The challenge of winning public support for a campaign to upgrade New Jersey’s aging network of water pipes is as big as its multibillion-dollar price tag, but that didn’t stop advocates making their latest bid to win hearts and minds.
Jersey Water Works, a collaborative dedicated to renewing the state’s creaking water infrastructure, is urging its members to focus on how to build popular demand for the overhaul that would stop leaks of billions of gallons of treated drinking water, and prevent raw sewage pouring into rivers during rainstorms.
Members attending a half-day brainstorming session in Jersey City on Tuesday called for a higher profile on social media; more campaigning in schools and colleges; a more targeted approach to different age groups, and a renewed effort to win support from state lawmakers.
Some accused local media of paying scant attention to the problem, and wondered whether they could stir reporters’ interest by highlighting dramatic illustrations of the problem like overflowing sewers or broken water mains.
But all agreed that most people know little and care less about where their water comes from or of the massive investment that’s needed to keep it flowing. Since water pipes are buried underground, public attitudes seem to be a matter of out-of-sight-out-of-mind, they said.
“The average customer knows little to nothing,” said Dennis Doll, chief executive of the Middlesex Water Company, during a panel on building public will for local investment in water infrastructure. “We all do it so well so we don’t give them a lot of reason. It’s a good news, bad news story.”
Doll argued that every customer should know where his or her water comes from; should understand the need for continued investment, and recognize that both public water systems and investor-owned utilities need somehow to meet that cost. Despite his concern about a lack of public interest in the issue, Doll said public support for major changes in water policy can be won under the right circumstances. He cited the recent California drought, when state government mandated a 25 percent reduction in water usage, and won such cooperation from the public that some people were reporting their neighbors for watering lawns.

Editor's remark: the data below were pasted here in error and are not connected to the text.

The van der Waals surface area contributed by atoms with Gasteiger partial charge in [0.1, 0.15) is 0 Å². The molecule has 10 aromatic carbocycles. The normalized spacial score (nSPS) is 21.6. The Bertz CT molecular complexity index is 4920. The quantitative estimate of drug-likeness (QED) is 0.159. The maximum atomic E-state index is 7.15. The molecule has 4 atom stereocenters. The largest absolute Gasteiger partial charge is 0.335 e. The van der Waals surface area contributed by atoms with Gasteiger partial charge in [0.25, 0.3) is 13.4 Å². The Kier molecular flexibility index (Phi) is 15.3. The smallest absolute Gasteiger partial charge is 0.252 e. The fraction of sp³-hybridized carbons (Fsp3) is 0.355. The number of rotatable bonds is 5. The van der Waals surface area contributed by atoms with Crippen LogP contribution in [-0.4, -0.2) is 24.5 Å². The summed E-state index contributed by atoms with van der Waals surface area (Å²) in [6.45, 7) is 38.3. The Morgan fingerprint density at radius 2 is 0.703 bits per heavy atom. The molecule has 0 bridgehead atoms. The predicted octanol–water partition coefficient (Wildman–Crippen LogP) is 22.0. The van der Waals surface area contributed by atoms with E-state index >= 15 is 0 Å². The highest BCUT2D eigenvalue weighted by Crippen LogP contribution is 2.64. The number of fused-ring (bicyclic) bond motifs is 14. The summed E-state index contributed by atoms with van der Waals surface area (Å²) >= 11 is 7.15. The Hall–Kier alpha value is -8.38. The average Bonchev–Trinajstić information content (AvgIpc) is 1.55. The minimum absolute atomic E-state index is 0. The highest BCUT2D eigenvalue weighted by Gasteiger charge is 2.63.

Jersey Water Works estimates that the state needs to invest $27 billion on water infrastructure over the next 20 years to modernize pipework that in some cases is more than 100 years old. The organization, founded in December 2015, claims broad-based support for its mission, and now has 318 member organizations including water companies, local governments, environmental nonprofits, and universities.
Lizzie Kendrick, director of digital engagement with The Campaign Workshop, a political consulting firm and advertising agency, urged advocates to make their case by telling people how they can be personally affected by a shortage of investment in water infrastructure. “Tell the story in a way that breaks it down to someone’s personal level,” Kendrick said. “Localize it, have one person share their experience.”
Annie Burtoff, deputy director of the Office of Innovation in Jersey City, said water infrastructure is often perceived as a technical topic, but can be made more accessible to the public through videos and presentations at community events. Still, there’s likely to be public pushback for water improvements, even if the money can be found, simply because the work of digging up streets to replace pipes is so disruptive, Burtoff said.
Peter Kasabach, executive director of New Jersey Future, said advocates should stress that the cost of replacing water infrastructure is far lower before it breaks than it is after a water main, for example, springs a leak. That argument could be made, Kasabach argued, by compiling an annual list of the top 10 leaks or sewer overflows, and providing a cost breakdown of responding to those emergencies.
The public might pay attention if local authorities installed flashing lights at the site of a sewer overflow, Kasabach said, rejecting a suggestion by Stephen Marks of the City of Hoboken, that advocates should not alarm the public.
“I tend to think we’re at the point where maybe we need to scare people,” Kasabach said, during a discussion on how to build public awareness of the issue.
Mark Mauriello, co-chair of Jersey Water Works, and a former commissioner at the Department of Environmental Protection, acknowledged after the meeting that the campaign has a mountain to climb to win public support for its infrastructure campaign.
“What we’re trying to do is to impress upon people that these investments will have to be made at some point,” he said. “The longer we defer these investments, the more expensive it will be. It’s like when your roof starts to leak and you decide, ‘well, I’ll just let it leak, and I’ll have my joists and my soffits rot out, or do I fix the roof now?”